In the wake of increasing Chinese aggression and the difficulty of physically manning the vast India-China border, Indo-Tibetan Border Police (ITBP) is acquiring high-end surveillance cameras that can see over 20 km deep into Chinese territory. One such camera has been installed at a border outpost (BoP) in Leh and at least 50 more are in the pipeline.
The acquisition is part of a largescale revamp in China border security infrastructure being undertaken by the government following frequent Chinese incursions in the past couple of years, the latest being over fortnight-long faceoffs in Demchok and Chumar areas of Ladakh last month. Government is already in the process of acquiring vehicles and choppers for the force.Stressing on the need for greater infrastructure, ITBP DG Subhash Goswami said, "China has become more aggressive in the recent past. Its protests against Indian road building exercises have become more vociferous. Perhaps, it is reacting to India aggressively improving infrastructure along the border."
On the installation of cameras, Goswami said, "We are fully ready to face any challenge from China. Our boys are well trained and equipped. However, we would like to have more surveillance equipment. We can't have boots everywhere. We have installed a state-of-the-art surveillance camera at Thakung post (north of Chushul) and it can see 20-22 km ahead. We are asking government for more such equipment."
Sources said the camera is equipped for thermal imaging as well and thus can see at night too. The footage from the camera recorded over a period of 10 days would be analyzed to gauge the pattern of Chinese troop movement or infrastructure buildup. Sources said at least 50 BoPs in Ladakh could be given such cameras.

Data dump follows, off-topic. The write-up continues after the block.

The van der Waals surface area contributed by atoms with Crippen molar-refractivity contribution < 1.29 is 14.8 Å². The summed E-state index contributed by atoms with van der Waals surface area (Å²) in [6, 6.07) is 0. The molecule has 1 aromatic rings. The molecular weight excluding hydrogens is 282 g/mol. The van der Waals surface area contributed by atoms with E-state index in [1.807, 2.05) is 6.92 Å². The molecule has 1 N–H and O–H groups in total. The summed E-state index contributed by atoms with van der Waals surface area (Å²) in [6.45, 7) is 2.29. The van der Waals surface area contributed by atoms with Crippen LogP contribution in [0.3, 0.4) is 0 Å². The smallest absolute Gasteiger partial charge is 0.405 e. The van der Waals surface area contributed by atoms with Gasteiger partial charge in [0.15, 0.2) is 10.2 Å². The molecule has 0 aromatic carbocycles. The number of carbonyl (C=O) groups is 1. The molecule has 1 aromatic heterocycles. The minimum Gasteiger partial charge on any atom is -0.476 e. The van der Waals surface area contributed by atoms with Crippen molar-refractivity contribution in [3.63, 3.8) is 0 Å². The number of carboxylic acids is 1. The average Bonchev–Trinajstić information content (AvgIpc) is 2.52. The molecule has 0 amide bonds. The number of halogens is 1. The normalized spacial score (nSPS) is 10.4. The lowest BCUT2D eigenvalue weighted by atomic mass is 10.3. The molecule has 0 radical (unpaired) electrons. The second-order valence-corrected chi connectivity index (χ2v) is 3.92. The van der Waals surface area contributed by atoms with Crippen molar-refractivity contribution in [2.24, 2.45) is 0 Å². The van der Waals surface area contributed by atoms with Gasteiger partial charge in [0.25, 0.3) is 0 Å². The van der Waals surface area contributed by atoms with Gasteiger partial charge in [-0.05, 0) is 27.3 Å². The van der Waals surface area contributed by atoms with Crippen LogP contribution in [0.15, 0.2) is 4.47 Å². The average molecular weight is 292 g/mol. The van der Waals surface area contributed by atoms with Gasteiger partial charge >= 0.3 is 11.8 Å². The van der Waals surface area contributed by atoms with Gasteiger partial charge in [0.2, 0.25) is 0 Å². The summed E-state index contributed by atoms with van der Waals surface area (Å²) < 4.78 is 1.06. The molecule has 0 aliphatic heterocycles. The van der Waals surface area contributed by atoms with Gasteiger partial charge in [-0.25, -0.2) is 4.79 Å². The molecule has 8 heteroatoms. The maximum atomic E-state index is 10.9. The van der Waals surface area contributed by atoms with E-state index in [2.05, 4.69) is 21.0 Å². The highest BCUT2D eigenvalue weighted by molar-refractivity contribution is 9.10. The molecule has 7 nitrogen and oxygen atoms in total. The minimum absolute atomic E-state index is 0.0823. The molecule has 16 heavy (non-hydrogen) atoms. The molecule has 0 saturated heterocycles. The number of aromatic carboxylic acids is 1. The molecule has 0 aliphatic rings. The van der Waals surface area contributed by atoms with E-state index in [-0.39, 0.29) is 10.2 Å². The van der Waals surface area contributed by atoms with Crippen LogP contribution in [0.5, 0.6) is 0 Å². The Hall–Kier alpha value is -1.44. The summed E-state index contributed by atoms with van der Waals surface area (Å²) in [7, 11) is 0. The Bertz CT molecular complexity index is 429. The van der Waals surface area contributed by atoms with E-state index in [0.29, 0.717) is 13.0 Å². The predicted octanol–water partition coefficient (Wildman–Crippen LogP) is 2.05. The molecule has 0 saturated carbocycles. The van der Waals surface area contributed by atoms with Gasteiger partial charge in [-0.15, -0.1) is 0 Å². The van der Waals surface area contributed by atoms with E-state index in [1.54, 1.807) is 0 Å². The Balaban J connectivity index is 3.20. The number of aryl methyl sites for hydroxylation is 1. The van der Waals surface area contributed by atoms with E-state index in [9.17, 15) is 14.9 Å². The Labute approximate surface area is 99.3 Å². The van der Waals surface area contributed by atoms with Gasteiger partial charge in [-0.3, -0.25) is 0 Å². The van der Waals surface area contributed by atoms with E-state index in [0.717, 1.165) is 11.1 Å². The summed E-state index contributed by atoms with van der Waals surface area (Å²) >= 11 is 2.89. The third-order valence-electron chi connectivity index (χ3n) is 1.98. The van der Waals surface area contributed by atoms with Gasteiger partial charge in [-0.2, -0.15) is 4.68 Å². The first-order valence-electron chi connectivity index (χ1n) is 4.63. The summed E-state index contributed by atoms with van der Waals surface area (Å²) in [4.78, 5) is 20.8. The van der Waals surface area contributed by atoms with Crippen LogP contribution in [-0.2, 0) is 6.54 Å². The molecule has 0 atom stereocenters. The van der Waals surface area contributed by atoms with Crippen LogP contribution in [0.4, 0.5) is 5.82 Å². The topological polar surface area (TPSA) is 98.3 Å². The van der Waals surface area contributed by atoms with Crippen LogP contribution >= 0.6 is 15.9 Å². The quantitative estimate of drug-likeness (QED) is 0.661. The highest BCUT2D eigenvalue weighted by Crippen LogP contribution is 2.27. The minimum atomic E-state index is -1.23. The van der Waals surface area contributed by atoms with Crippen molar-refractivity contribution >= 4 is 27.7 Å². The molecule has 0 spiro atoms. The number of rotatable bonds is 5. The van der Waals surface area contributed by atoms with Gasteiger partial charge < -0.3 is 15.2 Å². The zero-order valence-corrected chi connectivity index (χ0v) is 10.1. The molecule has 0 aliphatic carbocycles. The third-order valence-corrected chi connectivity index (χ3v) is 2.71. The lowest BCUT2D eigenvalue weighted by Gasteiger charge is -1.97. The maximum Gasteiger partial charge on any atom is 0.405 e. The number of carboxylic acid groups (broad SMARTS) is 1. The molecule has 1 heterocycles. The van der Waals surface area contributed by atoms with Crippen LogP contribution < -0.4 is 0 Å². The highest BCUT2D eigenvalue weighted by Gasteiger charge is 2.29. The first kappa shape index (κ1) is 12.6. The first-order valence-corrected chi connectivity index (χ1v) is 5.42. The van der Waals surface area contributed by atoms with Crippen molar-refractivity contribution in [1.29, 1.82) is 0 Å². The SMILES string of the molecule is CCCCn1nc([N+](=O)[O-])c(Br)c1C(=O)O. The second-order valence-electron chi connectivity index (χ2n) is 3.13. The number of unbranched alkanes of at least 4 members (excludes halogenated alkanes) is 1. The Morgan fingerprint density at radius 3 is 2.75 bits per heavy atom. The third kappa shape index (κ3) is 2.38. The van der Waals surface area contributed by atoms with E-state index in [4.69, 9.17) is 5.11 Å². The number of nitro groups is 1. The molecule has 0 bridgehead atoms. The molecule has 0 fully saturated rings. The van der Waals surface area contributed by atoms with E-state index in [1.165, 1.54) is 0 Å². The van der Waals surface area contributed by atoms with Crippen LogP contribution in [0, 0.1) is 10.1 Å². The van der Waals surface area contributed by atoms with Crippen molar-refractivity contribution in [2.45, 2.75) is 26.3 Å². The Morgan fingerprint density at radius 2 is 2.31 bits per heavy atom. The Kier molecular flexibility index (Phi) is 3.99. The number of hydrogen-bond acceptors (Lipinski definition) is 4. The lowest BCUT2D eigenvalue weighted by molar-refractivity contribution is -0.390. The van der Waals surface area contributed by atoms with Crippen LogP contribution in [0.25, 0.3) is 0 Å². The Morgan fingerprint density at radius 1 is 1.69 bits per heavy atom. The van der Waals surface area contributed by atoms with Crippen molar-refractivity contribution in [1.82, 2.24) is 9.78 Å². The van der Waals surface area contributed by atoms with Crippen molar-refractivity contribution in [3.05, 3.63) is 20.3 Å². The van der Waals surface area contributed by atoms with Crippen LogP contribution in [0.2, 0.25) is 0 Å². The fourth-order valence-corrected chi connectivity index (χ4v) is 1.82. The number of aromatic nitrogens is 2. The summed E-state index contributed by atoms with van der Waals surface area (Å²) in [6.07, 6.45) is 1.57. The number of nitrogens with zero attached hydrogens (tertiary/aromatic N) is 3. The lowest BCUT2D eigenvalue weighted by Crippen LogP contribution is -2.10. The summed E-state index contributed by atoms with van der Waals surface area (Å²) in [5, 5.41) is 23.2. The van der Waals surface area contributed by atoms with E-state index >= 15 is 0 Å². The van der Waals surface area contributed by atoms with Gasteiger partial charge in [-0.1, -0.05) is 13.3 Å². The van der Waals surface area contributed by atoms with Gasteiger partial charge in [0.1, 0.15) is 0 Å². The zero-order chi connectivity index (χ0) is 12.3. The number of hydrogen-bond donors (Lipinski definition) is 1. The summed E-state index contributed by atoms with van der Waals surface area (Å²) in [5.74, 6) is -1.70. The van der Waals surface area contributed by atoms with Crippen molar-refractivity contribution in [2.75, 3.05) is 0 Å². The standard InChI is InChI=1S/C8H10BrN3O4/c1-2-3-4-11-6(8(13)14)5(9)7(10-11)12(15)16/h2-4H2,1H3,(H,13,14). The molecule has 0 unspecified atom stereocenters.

Sources said there are also long-term plans for laying optical fibres along the border. As and when that happens, cameras could be connected to BoPs and eventually with headquarters in Delhi for real time monitoring of the border. There is already a plan afoot to have wireless area network in all BoPs.The ITBP DG also said two of the 27 proposed roads on the border had been completed are were functioning well. He said the force had also started electronic procurement of its requirements and this had not only brought transparency but also reduced cost and widened the playing field. "We now have 100% e-procurement. This has brought prices of goods down by 20%," Goswami said.
The DG revealed the information during ITBP's annual press conference. He also denied reports of ITBP coming under Army's operational control. "I have not heard of any such thing," he said.The DG also raised a red flag on health hazards of working at high altitudes and hinted at the force needing to have reserve battalions. "We have 100% deployment. So rotation (from difficult posting to peace posting) becomes difficult. Given the conditions in which our jawans function, it has an impact on their health. Only recently, 20 jawans died of heart attack," said Goswami - timesofindia